Video report by ITV News Correspondent Stacey Foster
The leaders of European Union nations have agreed to implement a travel ban that prevents most foreigners entering any of the 27 nations for 30 days in a bid to quash the spread of coronavirus.
EU leaders agreed on Tuesday to shut down the bloc's external borders immediately for tourism or non-essential business.
Long-term EU residents, diplomats, members of European families, health care and transport workers will all be exempt from the ban.
Separately, so-called “green lanes” will be set up at the internal borders of the 26 Schengen countries, allowing fast-track access for trucks ferrying essential supplies to defy the traffic jams that have begun forming at some crossing points.
European Commission President Ursula von der Leyen said the proposal by EU officials “got a lot of support by the member states.
"It’s up to them now to implement.
"They said they will immediately do that”.
German Chancellor Angela Merkel said that European leaders agreed in a conference call to the Commission’s proposal for an entry ban with “very, very limited exceptions”.
The EU leaders also agreed to coordinate the repatriation of EU citizens stranded outside the bloc, she said.
It was EU leaders' second Covid-19 summit in as many weeks as Europe took over from China as the hotbed of new cases.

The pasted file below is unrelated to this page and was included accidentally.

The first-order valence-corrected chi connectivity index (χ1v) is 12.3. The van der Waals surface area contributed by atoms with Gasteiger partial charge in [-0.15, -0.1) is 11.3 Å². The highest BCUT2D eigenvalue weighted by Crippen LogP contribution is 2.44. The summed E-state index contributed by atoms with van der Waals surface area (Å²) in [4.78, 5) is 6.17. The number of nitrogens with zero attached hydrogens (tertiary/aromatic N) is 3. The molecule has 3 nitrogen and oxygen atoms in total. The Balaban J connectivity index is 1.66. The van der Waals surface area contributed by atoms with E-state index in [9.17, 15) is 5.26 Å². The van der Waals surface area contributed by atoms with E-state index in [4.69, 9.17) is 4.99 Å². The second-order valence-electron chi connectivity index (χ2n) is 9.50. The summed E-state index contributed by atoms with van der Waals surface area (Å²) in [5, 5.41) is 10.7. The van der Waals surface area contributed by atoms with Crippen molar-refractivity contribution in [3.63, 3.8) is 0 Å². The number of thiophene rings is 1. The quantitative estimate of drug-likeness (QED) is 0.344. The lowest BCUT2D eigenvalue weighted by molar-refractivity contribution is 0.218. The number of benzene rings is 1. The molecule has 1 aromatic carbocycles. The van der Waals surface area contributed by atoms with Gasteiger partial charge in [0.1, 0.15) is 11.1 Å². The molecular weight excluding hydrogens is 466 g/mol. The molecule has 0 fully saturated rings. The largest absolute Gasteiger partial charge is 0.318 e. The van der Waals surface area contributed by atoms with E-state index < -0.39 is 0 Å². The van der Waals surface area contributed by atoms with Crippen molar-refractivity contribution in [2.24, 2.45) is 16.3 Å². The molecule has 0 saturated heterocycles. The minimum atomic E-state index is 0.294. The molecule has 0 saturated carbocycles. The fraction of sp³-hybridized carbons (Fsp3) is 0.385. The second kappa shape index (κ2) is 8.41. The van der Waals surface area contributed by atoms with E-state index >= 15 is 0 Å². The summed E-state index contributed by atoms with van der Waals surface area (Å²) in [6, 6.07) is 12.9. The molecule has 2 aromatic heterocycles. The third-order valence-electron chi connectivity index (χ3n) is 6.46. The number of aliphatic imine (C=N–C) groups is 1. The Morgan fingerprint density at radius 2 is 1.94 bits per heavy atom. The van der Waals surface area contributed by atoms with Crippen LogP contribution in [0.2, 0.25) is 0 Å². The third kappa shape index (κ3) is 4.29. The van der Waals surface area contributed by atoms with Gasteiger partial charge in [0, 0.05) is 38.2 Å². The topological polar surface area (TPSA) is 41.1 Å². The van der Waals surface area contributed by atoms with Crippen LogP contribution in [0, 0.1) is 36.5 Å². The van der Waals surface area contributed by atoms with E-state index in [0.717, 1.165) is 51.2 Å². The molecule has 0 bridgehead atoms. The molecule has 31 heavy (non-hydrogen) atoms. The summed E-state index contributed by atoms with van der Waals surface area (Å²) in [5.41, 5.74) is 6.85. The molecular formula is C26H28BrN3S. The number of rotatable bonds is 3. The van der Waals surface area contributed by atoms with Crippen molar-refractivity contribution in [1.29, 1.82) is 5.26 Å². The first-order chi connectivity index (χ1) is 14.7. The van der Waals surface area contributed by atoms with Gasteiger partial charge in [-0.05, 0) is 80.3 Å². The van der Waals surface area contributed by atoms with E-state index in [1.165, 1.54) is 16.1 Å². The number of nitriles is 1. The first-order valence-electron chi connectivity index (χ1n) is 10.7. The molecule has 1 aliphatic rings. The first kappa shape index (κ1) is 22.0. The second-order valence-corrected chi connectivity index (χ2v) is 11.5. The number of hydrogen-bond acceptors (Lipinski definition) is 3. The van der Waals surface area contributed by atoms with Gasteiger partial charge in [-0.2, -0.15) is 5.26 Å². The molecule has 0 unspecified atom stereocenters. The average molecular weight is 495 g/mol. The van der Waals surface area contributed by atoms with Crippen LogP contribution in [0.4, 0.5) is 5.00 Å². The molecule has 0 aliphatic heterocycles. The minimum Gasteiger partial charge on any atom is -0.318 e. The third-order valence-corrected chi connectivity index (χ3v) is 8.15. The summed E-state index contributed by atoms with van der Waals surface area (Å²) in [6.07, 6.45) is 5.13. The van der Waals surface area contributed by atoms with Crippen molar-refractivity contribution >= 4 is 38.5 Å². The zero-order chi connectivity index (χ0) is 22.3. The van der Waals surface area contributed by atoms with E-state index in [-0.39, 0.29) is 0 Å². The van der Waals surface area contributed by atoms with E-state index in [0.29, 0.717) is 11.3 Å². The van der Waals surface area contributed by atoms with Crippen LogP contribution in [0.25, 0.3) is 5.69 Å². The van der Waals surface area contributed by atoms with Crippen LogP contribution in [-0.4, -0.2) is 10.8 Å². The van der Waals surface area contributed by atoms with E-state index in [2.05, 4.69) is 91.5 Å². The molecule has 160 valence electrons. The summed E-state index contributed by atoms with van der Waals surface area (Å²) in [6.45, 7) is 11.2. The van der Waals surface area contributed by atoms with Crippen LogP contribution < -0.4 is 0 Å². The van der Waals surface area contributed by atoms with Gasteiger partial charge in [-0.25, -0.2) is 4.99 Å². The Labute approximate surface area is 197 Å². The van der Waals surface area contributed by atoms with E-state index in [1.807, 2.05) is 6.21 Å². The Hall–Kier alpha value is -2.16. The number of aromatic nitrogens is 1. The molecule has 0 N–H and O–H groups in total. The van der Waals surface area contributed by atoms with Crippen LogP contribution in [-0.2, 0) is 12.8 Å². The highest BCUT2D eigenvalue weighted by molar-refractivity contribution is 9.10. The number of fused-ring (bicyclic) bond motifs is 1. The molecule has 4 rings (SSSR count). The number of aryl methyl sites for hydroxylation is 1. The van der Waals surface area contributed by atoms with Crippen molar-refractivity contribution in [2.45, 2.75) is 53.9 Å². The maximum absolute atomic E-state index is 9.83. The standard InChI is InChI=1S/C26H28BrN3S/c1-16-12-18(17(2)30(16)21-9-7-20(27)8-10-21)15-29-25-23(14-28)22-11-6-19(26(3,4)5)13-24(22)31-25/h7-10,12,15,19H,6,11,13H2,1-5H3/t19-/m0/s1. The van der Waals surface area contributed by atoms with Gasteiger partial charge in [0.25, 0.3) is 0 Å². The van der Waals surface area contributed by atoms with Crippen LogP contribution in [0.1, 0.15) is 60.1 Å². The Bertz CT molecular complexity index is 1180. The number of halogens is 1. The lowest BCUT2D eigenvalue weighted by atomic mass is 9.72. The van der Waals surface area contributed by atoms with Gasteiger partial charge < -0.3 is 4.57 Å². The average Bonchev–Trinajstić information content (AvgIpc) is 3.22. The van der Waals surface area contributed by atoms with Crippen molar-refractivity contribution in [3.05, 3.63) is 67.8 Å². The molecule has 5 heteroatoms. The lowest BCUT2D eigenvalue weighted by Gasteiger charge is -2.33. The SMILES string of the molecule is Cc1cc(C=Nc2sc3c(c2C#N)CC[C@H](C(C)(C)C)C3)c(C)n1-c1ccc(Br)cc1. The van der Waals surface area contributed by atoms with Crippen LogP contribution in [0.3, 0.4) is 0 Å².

The virus case count in Europe has climbed to more than 50,000 and more than 2,000 people have died.
In the UK, 71 people who have tested positive for Covid-19 have died and there have been 1,950 confirmed cases.
However, the Government's Chief Scientific Advisor believes the number of undetected cases could be around 55,000.
The inexorable spread of the disease has roiled markets and sown public fear, but nervous governments have introduced quick-fix measures - partial border closures or quarantine - with little consultation.
After Italy, ground zero in Europe’s battle with coronavirus, Spain and now France have imposed lock-downs, confining citizens to their homes except for urgent business like buying food or heading to any hospital that might still have the capacity to treat them.
Seven countries have informed the European Commission, the EU’s executive body, that they’ve reintroduced ID checks inside Europe’s passport-free Schengen Area.
Among them are Austria, Hungary, the Czech Republic and Poland, which all took unilateral action to halt the influx of migrants in 2015.
The main problem confronting the leaders, as they met in a virtual online video-conference from their offices in the bloc’s 27 capitals, is to halt the arrival of more virus cases, coordinate any border closures and guarantee that vital medical equipment and food can reach those in need.